Orienteering originated in Sweden in the late 19th century with the military. The term "orienteering" meant the crossing of unknown land with a map and compass.
Although it is a mainstream sport in Europe and popular with families, youth and competitive athletes alike, it is still finding its footing as a mainstream sport in North America.
The benefits of spending time in nature, being active and social along with the intellectual challenge are lifelong and undeniable.
Orienteering maps are expensive and time-consuming to create, and map developers require expert skills. Orienteering clubs invest considerable resources to create and update maps for their members to use, typically in their local area. Orienteering maps do not exist for most areas in the Province of Ontario. Clubs may be open to allowing others to use maps they own for a fee; you must contact individual clubs to make a request. Orienteering Ontario can let you know whether there are orienteering maps in your area and, if so, which club you would contact.
NO CLUB OR MAP NEAR YOU?
Many would-be orienteers find themselves far away from orienteering clubs and available maps. So what can you do?
If any of the nearby forests or conservation areas publish a reasonably accurate trail map, you can set up an orienteering course where participants are required to stay on trails to reach the flags. Finding the fastest route between flags can present a good challenge if the trail network has complexity and a number of junctions. If the trail map includes contours, that provides more information to participants. Even a campground may be interesting enough and available for use in the off season. Trail-only events can take place on foot, bike, ski or snowshoe. Trail-based orienteering is a great way to introduce adults and youth to the sport.
Similarly, a university or college campus map may be detailed and accurate enough to be used for basic orienteering. Some campuses in Ontario have been mapped for orienteering.
In areas where there are a number of large features (high hilltops, deep valleys, large ponds/lakes, forest roads), a standard 1:50,000 government topographic map can be blown up to a larger scale.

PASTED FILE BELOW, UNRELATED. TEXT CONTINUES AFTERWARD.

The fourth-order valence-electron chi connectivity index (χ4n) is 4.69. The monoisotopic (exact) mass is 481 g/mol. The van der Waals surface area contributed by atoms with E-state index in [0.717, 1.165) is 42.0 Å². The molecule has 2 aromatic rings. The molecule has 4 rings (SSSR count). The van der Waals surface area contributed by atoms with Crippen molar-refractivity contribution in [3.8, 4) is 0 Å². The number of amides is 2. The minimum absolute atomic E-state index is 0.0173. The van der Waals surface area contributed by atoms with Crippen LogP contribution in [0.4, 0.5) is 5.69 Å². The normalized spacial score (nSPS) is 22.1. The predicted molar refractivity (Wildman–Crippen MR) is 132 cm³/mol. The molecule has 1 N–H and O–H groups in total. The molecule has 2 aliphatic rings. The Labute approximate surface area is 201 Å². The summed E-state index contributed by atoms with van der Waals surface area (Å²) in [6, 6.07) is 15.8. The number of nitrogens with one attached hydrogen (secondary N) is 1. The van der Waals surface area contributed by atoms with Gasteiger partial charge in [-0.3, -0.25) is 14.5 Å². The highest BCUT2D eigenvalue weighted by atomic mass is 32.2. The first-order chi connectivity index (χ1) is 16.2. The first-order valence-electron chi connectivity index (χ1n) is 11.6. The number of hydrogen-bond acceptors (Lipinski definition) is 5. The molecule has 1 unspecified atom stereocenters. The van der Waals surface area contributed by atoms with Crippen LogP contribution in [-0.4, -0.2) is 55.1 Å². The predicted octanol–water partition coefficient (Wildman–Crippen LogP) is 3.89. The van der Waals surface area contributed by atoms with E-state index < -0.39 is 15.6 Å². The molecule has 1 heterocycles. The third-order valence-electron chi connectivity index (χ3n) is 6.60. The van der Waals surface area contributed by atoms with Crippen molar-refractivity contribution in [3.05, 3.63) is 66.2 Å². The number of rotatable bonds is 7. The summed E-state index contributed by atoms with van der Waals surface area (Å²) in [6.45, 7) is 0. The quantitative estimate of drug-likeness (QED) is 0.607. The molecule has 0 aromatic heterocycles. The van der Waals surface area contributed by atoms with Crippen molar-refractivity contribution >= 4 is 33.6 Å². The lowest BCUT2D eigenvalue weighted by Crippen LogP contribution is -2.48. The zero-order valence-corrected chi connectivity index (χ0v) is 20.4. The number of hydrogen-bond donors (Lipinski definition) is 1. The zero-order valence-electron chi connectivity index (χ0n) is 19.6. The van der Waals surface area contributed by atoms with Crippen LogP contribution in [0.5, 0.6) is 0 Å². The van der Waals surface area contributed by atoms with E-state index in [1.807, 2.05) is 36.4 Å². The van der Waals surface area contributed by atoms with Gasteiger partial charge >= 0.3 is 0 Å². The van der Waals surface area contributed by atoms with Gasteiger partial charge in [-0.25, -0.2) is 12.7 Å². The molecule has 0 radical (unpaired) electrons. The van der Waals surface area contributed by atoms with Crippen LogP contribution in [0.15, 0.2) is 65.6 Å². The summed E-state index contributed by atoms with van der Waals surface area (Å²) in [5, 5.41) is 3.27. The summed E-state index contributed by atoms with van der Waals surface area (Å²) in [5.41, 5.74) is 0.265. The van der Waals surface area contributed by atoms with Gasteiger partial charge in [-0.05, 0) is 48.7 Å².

Satellite photos (e.g. Google, Bing) can sometimes be used for navigation in particular areas, e.g. urban neighbourhoods, school yards, campuses, or parks or fields with a mix of open space and vegetation that can be seen from the air.
Indoor orienteering is also possible, e.g. within a school or other indoor facility that is mapped.
Before using a map, whether it is one you have created or one you have received permission to use, it is essential to obtain permissions from any landowners whose property would be used in any way - race course, registration, participant gathering or parking. This applies whether you wish to use the map for training or for a navigation event. Permission typically applies only for specific dates. Landowners may require proof of liability insurance. Misperception about potential impact on a property can be a barrier to obtaining permission, and it is advisable to begin to seek permissions far ahead of when the activity will take place. You may need to educate landowners and park authorities about the sport of orienteering.
The International Orienteering Federation has conducted thorough studies of the impact of orienteering on the environment. That information can be found here. "In the many thousands of orienteering events that are held worldwide each year ecological incidents resulting in unacceptable damage are extremely rare, close to zero," concludes the IOF's study A Nature Study with Low Ecological Impact. Clubs and those who create maps adhere to practices such as not putting checkpoints in or near wetlands or sensitive wildlife or nesting areas. Dontgetlost Adventure Running has many exemplary policies on the environment that can be found here.